I lived in the Detroit area in 1982-83, a time in which the Big 3 were faced with an unprecedented, at that time, crisis. Just as is the case today, foundations, public officials, and other self-styled omniscient do-gooders were developing grandiose plans to diversify the Detroit economy, and those plans involved things like, mirabile dictu, health care, wind and solar energy, etc., industries that were in the even more distant future than they are today. One got the distinct impression that all this was a sort of charade, and one can understand why. Even though times were hard in the early ‘80s, there was a chance that things would blow over and the auto industry would return to its halcyon days. If that were the case, why would anyone want to diversify away from the car business? Detroit, a city and an area that has long been one of my favorites, full of kind, considerate, fun-loving people who appreciate hard work, a good time, family, faith, and tradition, had and has gotten used to hosting one of the most lucrative industries in the world. The auto industry, when it works, or worked, has a number of features that make it very attractive, the greatest of which is its ability to generate enormous amounts of spondulicks and to spread that wealth to everyone involved, from auto execs to entrepreneurial suppliers to the local financial community to the guy without a college education working on the line. When the industry is, or was, good, it is very, very good. That was why, back when I lived there, Detroit led the country in percentage of owner occupied housing. That, combined with being situated in a breathtakingly beautiful geographic region teeming with venues for water and other outdoor sports, everyone seemed to own a boat in Detroit, and many people had a “place up north.” The auto industry’s ability to make people from all walks of life well off attracted people from all over the world seeking their piece of the American Dream and thus led to one of the most diverse and interesting populations in the country. A trip up and down the radio dial provided audible evidence of the attractiveness of the industry, featuring everything from classical music to jazz to (of course) Motown to country to polka to an enormous concentration of holy-roller preacher types. As a one time boxing fan, I was always amazed at the number of big fights have historically taken place in Detroit in either the old Cobo Hall or Briggs Stadium. Once I realized and saw the enormous power the car industry had to put blue collar people in a position in which they had money to spend on things like title fights, I suddenly understood why, say, Jake LaMotta and Joe Louis spent so much time plying their trade in Detroit. So when things got bad, diversification might have looked like a good idea, and people talked about it, but, in reality, they were just waiting for the automotive good times to roll again. And they always did…until now.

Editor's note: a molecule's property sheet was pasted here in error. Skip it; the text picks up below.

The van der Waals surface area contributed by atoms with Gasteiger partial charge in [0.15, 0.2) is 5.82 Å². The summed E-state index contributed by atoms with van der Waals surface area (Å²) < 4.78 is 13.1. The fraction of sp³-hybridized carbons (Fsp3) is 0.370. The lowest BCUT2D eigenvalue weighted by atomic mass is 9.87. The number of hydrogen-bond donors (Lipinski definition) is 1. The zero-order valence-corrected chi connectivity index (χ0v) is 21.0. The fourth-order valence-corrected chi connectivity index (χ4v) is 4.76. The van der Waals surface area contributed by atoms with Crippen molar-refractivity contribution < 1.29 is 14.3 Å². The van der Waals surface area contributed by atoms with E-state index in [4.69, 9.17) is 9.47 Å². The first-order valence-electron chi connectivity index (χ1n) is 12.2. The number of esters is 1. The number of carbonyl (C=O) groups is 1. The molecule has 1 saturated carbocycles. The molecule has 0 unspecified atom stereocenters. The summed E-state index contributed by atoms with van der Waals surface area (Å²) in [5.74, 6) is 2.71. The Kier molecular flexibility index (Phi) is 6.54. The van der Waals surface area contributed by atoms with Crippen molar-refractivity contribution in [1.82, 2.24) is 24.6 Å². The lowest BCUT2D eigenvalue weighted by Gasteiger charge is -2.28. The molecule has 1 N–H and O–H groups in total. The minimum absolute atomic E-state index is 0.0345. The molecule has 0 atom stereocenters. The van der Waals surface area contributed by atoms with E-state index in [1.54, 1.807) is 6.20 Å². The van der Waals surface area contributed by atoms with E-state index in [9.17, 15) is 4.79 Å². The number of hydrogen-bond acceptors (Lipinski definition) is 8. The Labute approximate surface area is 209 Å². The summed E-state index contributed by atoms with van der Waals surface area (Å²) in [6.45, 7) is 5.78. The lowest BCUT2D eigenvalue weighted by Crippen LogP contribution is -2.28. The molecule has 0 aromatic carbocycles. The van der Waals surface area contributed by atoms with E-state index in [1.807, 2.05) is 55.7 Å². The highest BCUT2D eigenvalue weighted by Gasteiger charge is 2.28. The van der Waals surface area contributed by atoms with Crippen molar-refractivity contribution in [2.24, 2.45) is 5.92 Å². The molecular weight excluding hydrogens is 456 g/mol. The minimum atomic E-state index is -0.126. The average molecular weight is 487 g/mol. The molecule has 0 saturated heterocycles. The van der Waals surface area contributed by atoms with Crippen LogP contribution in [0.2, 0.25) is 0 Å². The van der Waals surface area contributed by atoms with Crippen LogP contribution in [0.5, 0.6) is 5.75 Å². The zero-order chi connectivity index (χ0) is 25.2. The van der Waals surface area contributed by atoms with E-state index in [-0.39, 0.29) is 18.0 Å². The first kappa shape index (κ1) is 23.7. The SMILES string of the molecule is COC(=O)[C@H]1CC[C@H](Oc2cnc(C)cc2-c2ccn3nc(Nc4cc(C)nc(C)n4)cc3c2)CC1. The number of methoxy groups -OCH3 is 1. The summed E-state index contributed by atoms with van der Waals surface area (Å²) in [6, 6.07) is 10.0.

We are seeing the consequences of this inability to act today, but who can blame the people of Detroit for wanting to hold onto a very good thing, especially when the alternatives look, and looked, more appropriate for a Jetsons episode than for the real world the consequences of which its residents are suffering? Pretending at solutions while hoping answers to one’s problems will arise spontaneously is a very human tendency. How many people spend their time beating themselves up over the past or making grandiose plans for a future that will unfold only when certain all but impossible conditions arise? Why do we (and, boy, do I mean that “we” literally!) do this? Because torturing ourselves over stupid, thoughtless, or even despicable things we did a long time ago and making plans that have very little chance of ever having to be put into place is a LOT easier than actually doing something to address our current problems or right rightable wrongs. Even though dwelling on the past or fantasizing about a never to be future are very human proclivities, they are worse than a waste of time; they are counterproductive because they take time and effort away from the hard work and thought necessary to do one’s part in alleviating life’s current obstacles and problems.